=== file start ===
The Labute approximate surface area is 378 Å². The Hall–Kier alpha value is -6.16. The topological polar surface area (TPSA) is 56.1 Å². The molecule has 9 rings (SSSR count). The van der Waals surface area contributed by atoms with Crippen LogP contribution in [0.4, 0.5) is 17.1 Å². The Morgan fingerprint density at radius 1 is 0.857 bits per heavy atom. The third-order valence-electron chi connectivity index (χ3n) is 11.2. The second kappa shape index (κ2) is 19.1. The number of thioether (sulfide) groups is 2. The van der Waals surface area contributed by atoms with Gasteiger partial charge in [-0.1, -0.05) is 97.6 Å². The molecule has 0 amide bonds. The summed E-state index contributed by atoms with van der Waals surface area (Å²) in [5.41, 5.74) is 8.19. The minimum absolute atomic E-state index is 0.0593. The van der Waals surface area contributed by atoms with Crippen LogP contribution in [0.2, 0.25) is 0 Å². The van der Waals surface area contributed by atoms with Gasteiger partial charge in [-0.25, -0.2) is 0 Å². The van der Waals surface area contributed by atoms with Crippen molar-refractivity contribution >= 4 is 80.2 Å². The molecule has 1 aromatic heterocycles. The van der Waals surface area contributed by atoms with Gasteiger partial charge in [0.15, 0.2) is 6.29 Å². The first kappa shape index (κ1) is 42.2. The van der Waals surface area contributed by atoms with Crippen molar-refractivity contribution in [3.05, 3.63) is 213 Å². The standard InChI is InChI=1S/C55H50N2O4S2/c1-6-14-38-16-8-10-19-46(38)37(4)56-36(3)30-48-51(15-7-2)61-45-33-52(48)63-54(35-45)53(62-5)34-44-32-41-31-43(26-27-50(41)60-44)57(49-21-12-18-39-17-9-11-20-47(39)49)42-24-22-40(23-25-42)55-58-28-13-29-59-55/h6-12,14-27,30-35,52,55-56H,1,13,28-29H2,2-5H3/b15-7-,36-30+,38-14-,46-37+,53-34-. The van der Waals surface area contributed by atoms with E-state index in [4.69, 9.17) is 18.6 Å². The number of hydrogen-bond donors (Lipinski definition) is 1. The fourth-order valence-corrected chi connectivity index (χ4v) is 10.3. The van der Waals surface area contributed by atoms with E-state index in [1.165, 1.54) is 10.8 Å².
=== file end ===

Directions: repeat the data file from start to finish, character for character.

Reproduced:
The Labute approximate surface area is 378 Å². The Hall–Kier alpha value is -6.16. The topological polar surface area (TPSA) is 56.1 Å². The molecule has 9 rings (SSSR count). The van der Waals surface area contributed by atoms with Crippen LogP contribution in [0.4, 0.5) is 17.1 Å². The Morgan fingerprint density at radius 1 is 0.857 bits per heavy atom. The third-order valence-electron chi connectivity index (χ3n) is 11.2. The second kappa shape index (κ2) is 19.1. The number of thioether (sulfide) groups is 2. The van der Waals surface area contributed by atoms with Gasteiger partial charge in [-0.1, -0.05) is 97.6 Å². The molecule has 0 amide bonds. The summed E-state index contributed by atoms with van der Waals surface area (Å²) in [5.41, 5.74) is 8.19. The minimum absolute atomic E-state index is 0.0593. The van der Waals surface area contributed by atoms with Crippen LogP contribution in [0.2, 0.25) is 0 Å². The van der Waals surface area contributed by atoms with Gasteiger partial charge in [-0.25, -0.2) is 0 Å². The van der Waals surface area contributed by atoms with Crippen molar-refractivity contribution >= 4 is 80.2 Å². The molecule has 1 aromatic heterocycles. The van der Waals surface area contributed by atoms with Gasteiger partial charge in [0.15, 0.2) is 6.29 Å². The first kappa shape index (κ1) is 42.2. The van der Waals surface area contributed by atoms with Crippen molar-refractivity contribution in [3.05, 3.63) is 213 Å². The standard InChI is InChI=1S/C55H50N2O4S2/c1-6-14-38-16-8-10-19-46(38)37(4)56-36(3)30-48-51(15-7-2)61-45-33-52(48)63-54(35-45)53(62-5)34-44-32-41-31-43(26-27-50(41)60-44)57(49-21-12-18-39-17-9-11-20-47(39)49)42-24-22-40(23-25-42)55-58-28-13-29-59-55/h6-12,14-27,30-35,52,55-56H,1,13,28-29H2,2-5H3/b15-7-,36-30+,38-14-,46-37+,53-34-. The van der Waals surface area contributed by atoms with E-state index in [4.69, 9.17) is 18.6 Å². The number of hydrogen-bond donors (Lipinski definition) is 1. The fourth-order valence-corrected chi connectivity index (χ4v) is 10.3. The van der Waals surface area contributed by atoms with E-state index in [1.165, 1.54) is 10.8 Å².